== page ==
Josh Edwards out to build on whirlwind season
It’s fair to say it’s been whirlwind few months for Swansea City youngster Josh Edwards.
The young attacking midfielder, despite only turning 16 a few weeks ago, has already made his Swansea City under-23s debut and trained with Steve Cooper’s first-team squad at Fairwood.
But it’s a time he is desperate to make the most of, and to use as a foundation to push on to bigger and better things.
He is not a young man content to rest on his laurels having been given that sight of a higher level of football.
The schoolboy, who hails from Gendros, has been with the Swans since he was eight and recently made history with his boyhood club.
In November, Edwards became the first 15-year-old to appear for the under-23s when he climbed off the bench for the final 11 minutes of the 4-2 defeat against Premier League 2 Division 2 leaders West Ham.
The young midfielder showed no fear as he enjoyed an impressive cameo at Landore.
Within seconds of his introduction, he immediately attempted an ambitious lofted through ball and, for the remainder of the game, neatly maintained possession while popping up in dangerous areas for the development side.
“It was great to get the opportunity to play; I loved every minute of it,” said Edwards.
“It meant everything to me. I want to be doing it for my family, friends and everyone who is supporting me.
“I was very nervous at first, but I eased my way into it and the players were giving me constant support throughout.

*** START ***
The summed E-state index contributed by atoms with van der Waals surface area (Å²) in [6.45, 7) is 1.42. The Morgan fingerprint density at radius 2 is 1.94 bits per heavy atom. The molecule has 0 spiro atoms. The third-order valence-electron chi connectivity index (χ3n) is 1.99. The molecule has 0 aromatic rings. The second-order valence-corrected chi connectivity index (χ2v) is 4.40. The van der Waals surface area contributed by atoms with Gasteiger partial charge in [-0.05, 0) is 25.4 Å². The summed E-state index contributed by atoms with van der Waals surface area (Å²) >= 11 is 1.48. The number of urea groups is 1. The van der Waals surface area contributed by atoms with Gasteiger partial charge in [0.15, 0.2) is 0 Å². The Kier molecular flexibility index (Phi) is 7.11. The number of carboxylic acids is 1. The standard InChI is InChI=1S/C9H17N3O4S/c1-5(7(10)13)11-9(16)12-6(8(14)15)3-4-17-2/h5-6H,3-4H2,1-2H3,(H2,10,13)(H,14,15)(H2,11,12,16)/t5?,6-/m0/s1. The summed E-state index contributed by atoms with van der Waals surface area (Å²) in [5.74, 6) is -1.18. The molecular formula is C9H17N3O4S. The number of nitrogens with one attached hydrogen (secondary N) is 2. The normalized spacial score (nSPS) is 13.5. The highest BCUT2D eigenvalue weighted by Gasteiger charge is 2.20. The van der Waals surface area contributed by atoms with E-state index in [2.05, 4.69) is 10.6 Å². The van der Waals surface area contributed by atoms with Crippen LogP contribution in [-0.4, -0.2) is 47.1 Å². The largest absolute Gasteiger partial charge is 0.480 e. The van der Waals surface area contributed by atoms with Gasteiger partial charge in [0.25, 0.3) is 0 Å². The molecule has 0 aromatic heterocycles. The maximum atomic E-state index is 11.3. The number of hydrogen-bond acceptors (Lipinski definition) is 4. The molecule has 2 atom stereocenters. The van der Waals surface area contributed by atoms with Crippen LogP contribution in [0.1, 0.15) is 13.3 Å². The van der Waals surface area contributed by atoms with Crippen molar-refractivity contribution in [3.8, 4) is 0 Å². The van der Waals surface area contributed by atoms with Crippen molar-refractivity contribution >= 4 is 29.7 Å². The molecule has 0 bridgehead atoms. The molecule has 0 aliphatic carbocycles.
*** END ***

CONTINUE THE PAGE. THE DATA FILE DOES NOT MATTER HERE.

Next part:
“My game is mainly about seeing passes and playing balls in behind defences. So, when I get the chance to play up an age group, I must stick to that and show myself in the best way.
“Playing my own game helped me achieve what I did so no matter what age group I play at, I’m not going to change it.
“I look up to players like Kevin De Bruyne a lot. His game is obviously different to mine, but I admire the way he plays and the passes he sees. I try to implement that into my own game.
“It’s similar in terms of watching Bernardo Silva and the ability he has to work his way out of tight spaces.”
Edwards’ appearance from the bench was all the more surprising considering that, at the time, he had played just 59 minutes of football at under-18 level.
It completed a hectic spell for the Wales Under-17s international in what was his third match in just two days.
“I played half an hour for the under-16s on the Saturday before been taken off and told to report for the under-18s later that day,” he explained.
“I then played 45 minutes there and I was called up to see Anthony Wright after the game. He read out a list of names and I was told I was with the under-23s the following day.
“I was buzzing; I couldn’t believe it when I was told.
“You want to be playing at as high a level as possible and pushing as much as you can, so I was absolutely over the moon.”
Things got even better for the midfielder later that month and, once again, it was down to a rapid chain of events.
Some potentially exciting news that he received from then under-16s coach Matty Jones at the start of the week would become a reality by its conclusion.